THE MONTESSORI METHOD - online book

Scientific Methods As Applied To Child Education In "the Children's Houses"

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INTKODUCTIOJST
xxxix
for writing there can be little doubt. The child gains ready control over his pencil through exercises which have their own simple but absorbing interest; and if he does not learn to write with an "arm movement/' we may be quite content with his ability to draw a legible and handsome script. Then he learns the letters—their forms, their names, and how to make them—through exercises which have the very important technical characteristic of involving a thorough sensory analysis of the material to be mastered. Meumann has taught us of late the great value in all memory work of complete impression through prolonged and intensive analytical study. In the teaching of spelling, for instance, it is comparatively useless to devise schemes for remem­bering unless the original impressions are made strong and elaborate; and it is only by careful, varied, and de­tailed sense impression that such material as the alphabet can be thus impressed. So effective is the Montessori scheme for impressing the letters—especially because of its novel use of the sense of touch—that the children learn how to make the whole alphabet before the abstract and formal character of the material leads to any diminution of inter­est or enthusiasm. Their initial curiosity over the char­acters they see their elders use is enough to carry them through.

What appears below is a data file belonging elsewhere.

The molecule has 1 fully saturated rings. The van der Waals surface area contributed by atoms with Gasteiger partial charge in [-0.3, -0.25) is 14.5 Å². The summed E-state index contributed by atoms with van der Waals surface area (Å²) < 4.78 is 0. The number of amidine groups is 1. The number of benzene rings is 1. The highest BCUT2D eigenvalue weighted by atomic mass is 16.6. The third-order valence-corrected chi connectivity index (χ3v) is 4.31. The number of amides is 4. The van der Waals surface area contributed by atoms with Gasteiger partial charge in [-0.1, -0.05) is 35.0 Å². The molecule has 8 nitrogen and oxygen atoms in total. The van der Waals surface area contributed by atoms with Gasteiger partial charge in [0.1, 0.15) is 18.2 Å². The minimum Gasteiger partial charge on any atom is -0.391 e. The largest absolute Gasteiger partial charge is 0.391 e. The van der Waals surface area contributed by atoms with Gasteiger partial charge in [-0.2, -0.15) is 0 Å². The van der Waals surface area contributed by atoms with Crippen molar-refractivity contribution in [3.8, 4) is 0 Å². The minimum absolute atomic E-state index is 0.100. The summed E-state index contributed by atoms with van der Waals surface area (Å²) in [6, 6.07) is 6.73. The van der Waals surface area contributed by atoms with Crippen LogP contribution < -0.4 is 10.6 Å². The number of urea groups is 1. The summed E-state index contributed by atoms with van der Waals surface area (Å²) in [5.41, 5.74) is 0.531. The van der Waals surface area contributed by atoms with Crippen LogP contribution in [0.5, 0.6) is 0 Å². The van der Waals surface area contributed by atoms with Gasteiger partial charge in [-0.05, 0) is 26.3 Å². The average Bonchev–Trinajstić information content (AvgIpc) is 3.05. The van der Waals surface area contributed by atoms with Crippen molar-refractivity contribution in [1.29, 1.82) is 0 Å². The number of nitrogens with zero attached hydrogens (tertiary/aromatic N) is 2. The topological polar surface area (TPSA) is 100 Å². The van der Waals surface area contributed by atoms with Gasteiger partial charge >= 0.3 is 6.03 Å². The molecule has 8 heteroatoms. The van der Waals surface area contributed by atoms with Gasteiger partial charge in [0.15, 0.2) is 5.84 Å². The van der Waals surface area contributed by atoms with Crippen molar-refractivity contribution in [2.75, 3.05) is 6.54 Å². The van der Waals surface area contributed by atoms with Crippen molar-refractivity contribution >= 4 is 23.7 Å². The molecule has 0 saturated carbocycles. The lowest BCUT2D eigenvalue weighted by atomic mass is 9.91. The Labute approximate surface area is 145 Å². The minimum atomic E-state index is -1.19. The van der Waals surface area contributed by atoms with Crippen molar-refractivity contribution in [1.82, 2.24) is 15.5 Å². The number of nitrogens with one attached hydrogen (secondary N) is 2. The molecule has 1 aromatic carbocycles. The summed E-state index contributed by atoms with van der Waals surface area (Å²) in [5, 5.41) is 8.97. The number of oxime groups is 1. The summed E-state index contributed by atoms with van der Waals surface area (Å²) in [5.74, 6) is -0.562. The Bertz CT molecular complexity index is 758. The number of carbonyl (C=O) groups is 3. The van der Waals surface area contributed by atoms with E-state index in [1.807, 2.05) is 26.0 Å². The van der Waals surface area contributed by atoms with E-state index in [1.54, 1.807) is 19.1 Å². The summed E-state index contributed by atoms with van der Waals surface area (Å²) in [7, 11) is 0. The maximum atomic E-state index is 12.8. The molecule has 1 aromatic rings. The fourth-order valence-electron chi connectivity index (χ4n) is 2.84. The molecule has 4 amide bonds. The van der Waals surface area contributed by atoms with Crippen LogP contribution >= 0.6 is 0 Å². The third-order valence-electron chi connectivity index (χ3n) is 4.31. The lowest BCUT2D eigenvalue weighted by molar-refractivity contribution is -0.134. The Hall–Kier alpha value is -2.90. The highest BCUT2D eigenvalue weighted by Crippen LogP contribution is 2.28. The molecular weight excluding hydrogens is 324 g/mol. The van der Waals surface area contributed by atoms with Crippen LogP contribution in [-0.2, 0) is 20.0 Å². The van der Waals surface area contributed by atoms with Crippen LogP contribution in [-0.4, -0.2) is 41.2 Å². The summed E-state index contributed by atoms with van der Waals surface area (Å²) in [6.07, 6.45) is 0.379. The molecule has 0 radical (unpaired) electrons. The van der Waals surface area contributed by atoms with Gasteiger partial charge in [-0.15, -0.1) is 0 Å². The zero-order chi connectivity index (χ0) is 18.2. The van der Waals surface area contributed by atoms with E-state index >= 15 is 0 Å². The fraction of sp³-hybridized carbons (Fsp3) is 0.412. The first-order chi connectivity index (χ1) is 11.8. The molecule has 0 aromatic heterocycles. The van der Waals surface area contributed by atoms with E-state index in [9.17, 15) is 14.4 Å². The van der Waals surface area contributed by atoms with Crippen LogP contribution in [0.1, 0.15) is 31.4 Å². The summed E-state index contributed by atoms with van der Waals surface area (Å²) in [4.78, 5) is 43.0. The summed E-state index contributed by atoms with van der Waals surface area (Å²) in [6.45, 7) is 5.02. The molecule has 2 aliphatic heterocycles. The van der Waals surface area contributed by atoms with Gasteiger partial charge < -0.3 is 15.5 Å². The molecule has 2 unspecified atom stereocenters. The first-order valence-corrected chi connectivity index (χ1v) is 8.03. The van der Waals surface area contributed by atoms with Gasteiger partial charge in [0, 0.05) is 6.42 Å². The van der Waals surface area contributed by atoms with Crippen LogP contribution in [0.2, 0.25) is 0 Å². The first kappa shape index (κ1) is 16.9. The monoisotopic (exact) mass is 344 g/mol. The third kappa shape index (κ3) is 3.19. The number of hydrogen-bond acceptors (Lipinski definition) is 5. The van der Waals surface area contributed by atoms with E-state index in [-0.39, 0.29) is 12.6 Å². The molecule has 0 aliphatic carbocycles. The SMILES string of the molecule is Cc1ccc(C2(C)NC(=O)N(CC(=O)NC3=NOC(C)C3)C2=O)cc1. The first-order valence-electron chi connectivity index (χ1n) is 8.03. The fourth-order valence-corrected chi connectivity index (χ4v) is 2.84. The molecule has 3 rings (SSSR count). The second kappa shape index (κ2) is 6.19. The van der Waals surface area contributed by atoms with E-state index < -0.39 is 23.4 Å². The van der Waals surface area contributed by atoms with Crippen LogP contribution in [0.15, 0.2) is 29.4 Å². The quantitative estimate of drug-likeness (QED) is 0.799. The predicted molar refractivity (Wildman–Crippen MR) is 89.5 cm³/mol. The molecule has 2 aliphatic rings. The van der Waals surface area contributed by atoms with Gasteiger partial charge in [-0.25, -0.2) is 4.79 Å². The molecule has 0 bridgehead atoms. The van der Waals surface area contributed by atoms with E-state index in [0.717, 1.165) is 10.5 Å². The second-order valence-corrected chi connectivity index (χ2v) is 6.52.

In Italian the next step is easy. The letters once learned, it is a simple matter to combine them into words, for Italian spelling is so nearly phonetic that it presents very little difficulty to any one who knows how to pro­nounce. It is at just this point that the teaching of English reading by the Montessori method will find its greatest obstacle. Indeed, it is the unphonetic character of English spelling that has largely influenced us to give up the alpha­bet method of teaching children to read. Other reasons,
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